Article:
I’ve been thinking recently about ponds. Or about one pond in particular. Let me describe it for you. It’s a pond in a field – an agricultural field, mostly wheat from memory; I remember the stickiness of brushing my hands through the corn heads as I walked the footpath across it during summer.
The pond was situated maybe ten minutes’ walk from my home, when I was growing up. It was just there, in the middle of the field, with no stream leading into it, no stream from it; there in the same way that stands of trees, or small copses, would be there. The farmer, you feel, would have happily filled it in, or cut them down, but it, they, were somehow protected.
The pond was of a decent size – a bit bigger, let’s say, than the garden of our house – and was surrounded by vegetation, trees and shrubs, that grew where the tractors and combines couldn’t reach, and formed a protective barrier, so that, from a distance, it might have looked rather like one of those copses or stands of trees, equally marooned in the sea of wheat. The difference being that the trees marked only themselves, whereas the trees around the pond at once hid it from view, and marked it presence. Continue reading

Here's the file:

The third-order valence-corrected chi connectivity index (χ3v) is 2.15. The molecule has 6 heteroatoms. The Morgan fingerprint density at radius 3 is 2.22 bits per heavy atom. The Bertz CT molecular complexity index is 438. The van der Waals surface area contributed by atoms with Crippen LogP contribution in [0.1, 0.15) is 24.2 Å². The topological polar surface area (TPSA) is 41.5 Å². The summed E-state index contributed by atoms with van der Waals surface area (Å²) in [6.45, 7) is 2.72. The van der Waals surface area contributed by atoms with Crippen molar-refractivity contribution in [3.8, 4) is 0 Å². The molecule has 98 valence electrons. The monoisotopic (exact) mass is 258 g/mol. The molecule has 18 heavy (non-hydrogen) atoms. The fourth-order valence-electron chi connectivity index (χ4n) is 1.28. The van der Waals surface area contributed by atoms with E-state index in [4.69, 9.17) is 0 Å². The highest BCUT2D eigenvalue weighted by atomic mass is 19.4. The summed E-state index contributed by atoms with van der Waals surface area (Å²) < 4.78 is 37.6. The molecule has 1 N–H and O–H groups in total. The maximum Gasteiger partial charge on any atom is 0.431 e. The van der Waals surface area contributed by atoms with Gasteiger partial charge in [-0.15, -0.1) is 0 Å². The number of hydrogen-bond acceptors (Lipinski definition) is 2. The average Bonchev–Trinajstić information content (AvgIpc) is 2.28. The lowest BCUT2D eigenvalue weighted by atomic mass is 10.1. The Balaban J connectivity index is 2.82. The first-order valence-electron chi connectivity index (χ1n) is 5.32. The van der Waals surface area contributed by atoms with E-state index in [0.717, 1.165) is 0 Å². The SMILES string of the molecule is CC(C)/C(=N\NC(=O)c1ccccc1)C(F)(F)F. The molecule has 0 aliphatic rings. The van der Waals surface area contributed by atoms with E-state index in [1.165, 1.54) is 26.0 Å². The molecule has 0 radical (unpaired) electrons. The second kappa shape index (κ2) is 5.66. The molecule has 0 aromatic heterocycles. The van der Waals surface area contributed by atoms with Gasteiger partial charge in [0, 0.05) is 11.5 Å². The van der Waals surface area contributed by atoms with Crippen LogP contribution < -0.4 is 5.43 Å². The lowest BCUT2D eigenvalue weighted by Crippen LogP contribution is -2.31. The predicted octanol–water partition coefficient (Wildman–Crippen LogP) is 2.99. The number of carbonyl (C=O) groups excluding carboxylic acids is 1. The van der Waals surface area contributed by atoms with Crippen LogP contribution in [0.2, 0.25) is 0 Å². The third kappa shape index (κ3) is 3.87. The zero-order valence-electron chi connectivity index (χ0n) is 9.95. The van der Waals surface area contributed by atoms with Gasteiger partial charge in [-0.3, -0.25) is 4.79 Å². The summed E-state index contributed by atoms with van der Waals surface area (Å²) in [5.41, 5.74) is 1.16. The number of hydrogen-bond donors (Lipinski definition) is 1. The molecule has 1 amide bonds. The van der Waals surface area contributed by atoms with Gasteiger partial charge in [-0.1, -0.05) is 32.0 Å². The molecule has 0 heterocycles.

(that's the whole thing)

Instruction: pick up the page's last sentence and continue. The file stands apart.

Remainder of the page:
Dumitru Tsepeneag’s novel Vain Art of the Future (translated from the Romanian by Patrick Camiller and published by Dalkey Archive) does something so simple with its prose, yet so groundbreaking, that I can’t believe it’s not been done before. If it has, please let me know.
Here’s a longish extract, that shows what I mean. (The man has just run to catch a bus, and caught it just in time.)
The driver is wearing a leather jacket and seems very robust. Between us is a kind of glass pane held in place by aluminium bars, and between the glass and the bar on the far right is a space where my voice can get through to him.